One of the most iconic and terrifying sights in recent memory is Masvidal standing with his hands behind his back in or outside the cage intimating a non-aggressive posture, a sure sign that ‘this man truly does not want trouble.’ I see right through it. It’s a trap.
Since a goon looks for even the slightest reason to take off on some fool, he’s just hoping you’ll take the bait and get close enough.
Leon Edwards took the bait.
Following Masvidal’s brutal KO of Darren Till at UFC on ESPN 5 Masvidal was engaged in a post-fight interview in the backstage area of the London venue. Leon Edwards, an up and coming welterweight prospect harangued Masvidal off camera – in the ‘Conor Era’ mouthing off is matchmaking 101 in the UFC. After a quick back and forth Masvidal approached Edwards with his hands behind his back (setting the trap) the view is obstructed by production crew, security and various members of Edwards’ entourage, but Masvidal unloaded a quick succession of punches to Edwards’ face cutting his cheek, literally drawing first blood in their simmering feud. Later on, quite comically Masvidal claimed in an interview that Edwards’ had made a threatening gesture and put his hands up signalling he wanted to fight/strike him and Masvidal ‘fearing for his safety’ struck first in order to defend himself, “so I had to give him the 3-piece and a soda.”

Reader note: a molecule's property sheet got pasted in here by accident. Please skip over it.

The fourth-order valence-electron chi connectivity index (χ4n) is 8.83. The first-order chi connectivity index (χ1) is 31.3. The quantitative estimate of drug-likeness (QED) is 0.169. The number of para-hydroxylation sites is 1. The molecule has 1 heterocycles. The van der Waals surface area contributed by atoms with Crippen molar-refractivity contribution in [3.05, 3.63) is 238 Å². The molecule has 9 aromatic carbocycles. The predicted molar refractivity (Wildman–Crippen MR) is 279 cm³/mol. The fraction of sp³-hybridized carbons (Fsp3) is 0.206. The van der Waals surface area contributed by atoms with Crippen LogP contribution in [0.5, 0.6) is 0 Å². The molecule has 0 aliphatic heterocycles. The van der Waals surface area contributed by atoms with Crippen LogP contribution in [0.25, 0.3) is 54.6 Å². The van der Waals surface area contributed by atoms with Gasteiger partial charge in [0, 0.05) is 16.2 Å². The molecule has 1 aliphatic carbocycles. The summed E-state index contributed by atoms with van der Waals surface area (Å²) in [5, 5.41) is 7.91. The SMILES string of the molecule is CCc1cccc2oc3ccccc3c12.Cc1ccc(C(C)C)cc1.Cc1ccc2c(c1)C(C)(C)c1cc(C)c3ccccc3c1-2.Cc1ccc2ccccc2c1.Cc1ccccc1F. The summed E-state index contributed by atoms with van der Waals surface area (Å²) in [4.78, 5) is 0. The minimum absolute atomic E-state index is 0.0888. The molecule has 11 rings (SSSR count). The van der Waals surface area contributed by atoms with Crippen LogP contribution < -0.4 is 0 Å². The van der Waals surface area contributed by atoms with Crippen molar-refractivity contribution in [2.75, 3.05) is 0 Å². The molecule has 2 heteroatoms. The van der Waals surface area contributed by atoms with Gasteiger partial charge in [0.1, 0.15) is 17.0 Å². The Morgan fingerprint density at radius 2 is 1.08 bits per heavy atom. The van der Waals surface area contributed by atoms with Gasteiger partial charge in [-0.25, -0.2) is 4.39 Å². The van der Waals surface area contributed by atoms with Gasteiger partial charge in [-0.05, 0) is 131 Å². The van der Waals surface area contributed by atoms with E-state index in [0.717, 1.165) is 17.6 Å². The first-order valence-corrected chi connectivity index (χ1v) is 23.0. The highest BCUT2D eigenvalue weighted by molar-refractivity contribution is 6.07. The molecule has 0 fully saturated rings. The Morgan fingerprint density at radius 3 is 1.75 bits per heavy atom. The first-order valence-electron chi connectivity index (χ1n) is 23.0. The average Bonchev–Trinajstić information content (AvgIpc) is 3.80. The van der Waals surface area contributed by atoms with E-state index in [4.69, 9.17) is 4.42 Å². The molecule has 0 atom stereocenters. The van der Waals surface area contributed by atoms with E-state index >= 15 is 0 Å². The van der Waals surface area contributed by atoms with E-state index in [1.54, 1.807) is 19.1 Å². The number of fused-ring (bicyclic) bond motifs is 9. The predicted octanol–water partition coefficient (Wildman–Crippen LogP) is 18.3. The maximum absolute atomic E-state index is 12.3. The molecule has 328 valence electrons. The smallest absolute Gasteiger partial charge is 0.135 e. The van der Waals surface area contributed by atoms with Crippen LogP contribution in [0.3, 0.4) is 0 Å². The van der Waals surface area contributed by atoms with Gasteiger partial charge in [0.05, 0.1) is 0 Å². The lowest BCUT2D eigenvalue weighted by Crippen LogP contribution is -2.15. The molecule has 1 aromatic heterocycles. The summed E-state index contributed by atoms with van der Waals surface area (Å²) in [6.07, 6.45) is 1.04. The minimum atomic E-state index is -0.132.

And the internet legend was born, a phrase that launched a thousand memes, and a new line of t-shirts available for purchase for a while on his merch website.
Next came his sensational KO of Ben Askren.